Costa Blanca, 2E/2F, seasonal signal fluctuation.

Huevos

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Why between about 0200 and 0800 do the sats seem to do the opposite to each other - its almost a mirror image?
 

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No idea. What do you think?
 

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Interesting. Is this dish pointed at 28.2 or 28.35?
 

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What is the elevation on the dish/LNB for this satellite??

It could be a signal bounce that is caused be certain weather conditions, water or ground temperatures and atmospheric temperature variations from season to season.

This bounced signal would be 180 degrees out of phase from the main signal, when the bounced signal gets close to the right amplitude it will cause a drop in the main signal, this is called phase cancellation, and is a common in microwave signals, the bounce is determined by the elevation of the dish/LNB and what ever is causing the signal to bounce.

RF signals can bounce off things, just like Sun light bouncing off the heat of the road, thus causing a mirage in the road that looks like water, and it disappears when you get closer to it.
 

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What is the elevation on the dish/LNB for this satellite??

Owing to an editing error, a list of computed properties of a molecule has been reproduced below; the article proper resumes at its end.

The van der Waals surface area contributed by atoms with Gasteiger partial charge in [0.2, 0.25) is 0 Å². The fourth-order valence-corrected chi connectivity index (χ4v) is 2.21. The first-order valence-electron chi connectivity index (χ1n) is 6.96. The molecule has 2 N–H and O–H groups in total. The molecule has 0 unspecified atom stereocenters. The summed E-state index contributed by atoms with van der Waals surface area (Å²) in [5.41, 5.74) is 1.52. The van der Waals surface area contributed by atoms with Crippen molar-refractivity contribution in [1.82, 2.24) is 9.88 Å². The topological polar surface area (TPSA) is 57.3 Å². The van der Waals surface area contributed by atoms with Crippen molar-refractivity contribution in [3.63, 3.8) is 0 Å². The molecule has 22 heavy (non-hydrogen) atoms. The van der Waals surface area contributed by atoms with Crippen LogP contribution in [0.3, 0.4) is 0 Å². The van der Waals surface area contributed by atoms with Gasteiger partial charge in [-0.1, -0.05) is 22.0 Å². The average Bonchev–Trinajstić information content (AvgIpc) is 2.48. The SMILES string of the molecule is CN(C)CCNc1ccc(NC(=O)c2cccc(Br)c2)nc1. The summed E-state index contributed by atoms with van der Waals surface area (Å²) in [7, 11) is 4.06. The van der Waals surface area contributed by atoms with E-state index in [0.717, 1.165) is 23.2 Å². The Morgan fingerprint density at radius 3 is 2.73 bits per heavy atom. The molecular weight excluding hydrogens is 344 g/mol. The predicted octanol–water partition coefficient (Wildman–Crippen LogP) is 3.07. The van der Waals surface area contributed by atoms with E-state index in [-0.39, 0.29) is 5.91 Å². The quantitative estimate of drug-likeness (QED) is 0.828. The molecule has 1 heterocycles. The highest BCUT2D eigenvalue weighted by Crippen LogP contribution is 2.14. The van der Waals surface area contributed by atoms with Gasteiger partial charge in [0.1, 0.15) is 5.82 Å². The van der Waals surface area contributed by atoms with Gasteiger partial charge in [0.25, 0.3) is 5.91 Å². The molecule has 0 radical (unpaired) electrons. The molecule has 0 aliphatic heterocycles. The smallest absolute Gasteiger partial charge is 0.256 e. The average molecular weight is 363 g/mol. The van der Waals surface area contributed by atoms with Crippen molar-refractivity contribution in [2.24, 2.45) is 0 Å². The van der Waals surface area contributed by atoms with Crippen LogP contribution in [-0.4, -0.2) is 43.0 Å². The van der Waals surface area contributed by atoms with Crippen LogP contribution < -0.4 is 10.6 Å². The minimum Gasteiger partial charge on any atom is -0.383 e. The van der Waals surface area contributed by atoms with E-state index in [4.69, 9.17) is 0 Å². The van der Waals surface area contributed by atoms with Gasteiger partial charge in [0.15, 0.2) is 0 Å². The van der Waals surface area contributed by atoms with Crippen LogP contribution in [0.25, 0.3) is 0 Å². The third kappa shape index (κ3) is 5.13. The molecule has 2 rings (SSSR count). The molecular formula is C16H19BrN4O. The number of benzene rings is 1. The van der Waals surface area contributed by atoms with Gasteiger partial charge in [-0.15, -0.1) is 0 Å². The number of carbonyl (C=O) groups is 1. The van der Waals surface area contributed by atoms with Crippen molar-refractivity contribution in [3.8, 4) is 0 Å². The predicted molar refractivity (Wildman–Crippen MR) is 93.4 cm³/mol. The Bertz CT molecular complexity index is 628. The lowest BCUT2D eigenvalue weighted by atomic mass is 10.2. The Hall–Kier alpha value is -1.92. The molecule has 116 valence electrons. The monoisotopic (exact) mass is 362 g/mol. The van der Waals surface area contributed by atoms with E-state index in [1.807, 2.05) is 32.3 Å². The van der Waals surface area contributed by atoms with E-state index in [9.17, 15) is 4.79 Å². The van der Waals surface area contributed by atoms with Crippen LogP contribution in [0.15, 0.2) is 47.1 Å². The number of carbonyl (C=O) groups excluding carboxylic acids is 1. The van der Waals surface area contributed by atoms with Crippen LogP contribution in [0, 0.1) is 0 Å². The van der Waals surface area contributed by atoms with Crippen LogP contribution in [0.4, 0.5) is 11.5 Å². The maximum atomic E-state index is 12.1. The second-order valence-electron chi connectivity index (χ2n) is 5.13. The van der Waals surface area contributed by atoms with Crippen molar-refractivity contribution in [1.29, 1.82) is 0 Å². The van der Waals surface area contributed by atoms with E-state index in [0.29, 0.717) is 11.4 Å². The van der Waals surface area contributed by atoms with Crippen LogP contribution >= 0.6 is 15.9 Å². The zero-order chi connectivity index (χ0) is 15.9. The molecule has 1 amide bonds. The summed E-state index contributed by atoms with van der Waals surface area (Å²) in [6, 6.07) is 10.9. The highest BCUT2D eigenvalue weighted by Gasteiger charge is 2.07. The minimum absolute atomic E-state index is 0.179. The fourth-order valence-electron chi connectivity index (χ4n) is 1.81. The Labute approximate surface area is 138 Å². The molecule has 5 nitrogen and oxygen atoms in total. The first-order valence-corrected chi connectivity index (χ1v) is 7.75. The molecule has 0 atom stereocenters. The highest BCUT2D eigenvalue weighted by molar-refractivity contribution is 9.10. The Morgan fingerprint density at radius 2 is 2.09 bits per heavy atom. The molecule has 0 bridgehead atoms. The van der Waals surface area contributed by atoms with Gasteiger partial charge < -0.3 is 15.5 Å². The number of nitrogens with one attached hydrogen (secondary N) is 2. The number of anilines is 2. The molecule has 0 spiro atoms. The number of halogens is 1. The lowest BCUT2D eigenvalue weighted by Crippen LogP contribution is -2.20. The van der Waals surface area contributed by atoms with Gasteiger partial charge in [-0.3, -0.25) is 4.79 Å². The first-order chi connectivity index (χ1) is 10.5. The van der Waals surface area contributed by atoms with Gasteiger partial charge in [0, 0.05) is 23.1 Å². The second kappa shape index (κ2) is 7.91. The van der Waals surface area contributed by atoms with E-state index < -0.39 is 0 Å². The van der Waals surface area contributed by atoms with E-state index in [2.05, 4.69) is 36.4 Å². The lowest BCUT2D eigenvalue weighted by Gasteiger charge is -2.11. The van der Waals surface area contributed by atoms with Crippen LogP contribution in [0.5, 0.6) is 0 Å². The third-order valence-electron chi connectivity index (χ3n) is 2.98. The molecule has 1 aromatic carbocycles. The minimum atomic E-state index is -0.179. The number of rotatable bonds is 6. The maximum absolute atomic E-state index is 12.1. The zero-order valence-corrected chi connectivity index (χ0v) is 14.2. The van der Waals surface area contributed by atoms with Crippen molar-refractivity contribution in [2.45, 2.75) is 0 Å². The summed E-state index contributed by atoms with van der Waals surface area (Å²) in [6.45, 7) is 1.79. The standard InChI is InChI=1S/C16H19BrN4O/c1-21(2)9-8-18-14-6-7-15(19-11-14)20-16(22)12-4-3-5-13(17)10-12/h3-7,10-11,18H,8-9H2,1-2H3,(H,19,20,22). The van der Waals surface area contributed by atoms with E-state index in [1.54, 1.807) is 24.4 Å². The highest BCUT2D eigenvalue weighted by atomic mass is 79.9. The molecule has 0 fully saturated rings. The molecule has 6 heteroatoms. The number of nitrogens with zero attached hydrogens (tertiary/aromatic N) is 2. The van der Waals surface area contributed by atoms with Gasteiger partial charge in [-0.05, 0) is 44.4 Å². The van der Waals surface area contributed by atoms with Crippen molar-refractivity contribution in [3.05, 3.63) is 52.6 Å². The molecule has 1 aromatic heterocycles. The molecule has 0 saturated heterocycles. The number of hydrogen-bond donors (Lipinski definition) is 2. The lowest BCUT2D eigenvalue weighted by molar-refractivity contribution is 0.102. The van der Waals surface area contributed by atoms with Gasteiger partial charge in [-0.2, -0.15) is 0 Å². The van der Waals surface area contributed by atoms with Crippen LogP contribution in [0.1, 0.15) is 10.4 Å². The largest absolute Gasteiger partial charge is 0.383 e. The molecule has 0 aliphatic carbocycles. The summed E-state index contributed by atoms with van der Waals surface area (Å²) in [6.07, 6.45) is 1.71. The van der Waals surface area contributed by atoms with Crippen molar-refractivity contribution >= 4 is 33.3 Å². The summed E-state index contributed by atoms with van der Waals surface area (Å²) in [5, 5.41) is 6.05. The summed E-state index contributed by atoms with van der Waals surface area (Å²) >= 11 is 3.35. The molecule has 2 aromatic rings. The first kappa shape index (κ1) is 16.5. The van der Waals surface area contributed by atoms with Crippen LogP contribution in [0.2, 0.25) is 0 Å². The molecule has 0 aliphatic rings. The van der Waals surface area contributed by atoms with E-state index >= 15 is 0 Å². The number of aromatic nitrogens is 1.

Don't really see where you are going with this. Everyone's performance here has changed by the same amount, so nothing to do with the install.

Overall signal is now down by 1dB SNR on all transponders compared 4 months ago. If it drops much more everyone in Torrevieja with a 1.4m offset dish is going to lose BBC/ITV.
 

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What is the elevation on the dish/LNB for this satellite??

It could be a signal bounce that is caused be certain weather conditions, water or ground temperatures and atmospheric temperature variations from season to season.

This bounced signal would be 180 degrees out of phase from the main signal, when the bounced signal gets close to the right amplitude it will cause a drop in the main signal, this is called phase cancellation, and is a common in microwave signals, the bounce is determined by the elevation of the dish/LNB and what ever is causing the signal to bounce.

RF signals can bounce off things, just like Sun light bouncing off the heat of the road, thus causing a mirage in the road that looks like water, and it disappears when you get closer to it.

Seems strange that two sats so close together exhibit opposite effects from each other when viewed from the same point on earth, over such a specific period of time. For the rest of the day they appear more or less to follow each other albeit one at a higher level than the other - which seems more logical. I can see the argument could explain why a signal is diminished for a period of time but if that is so, then why deo it not affect both signals ithe same way?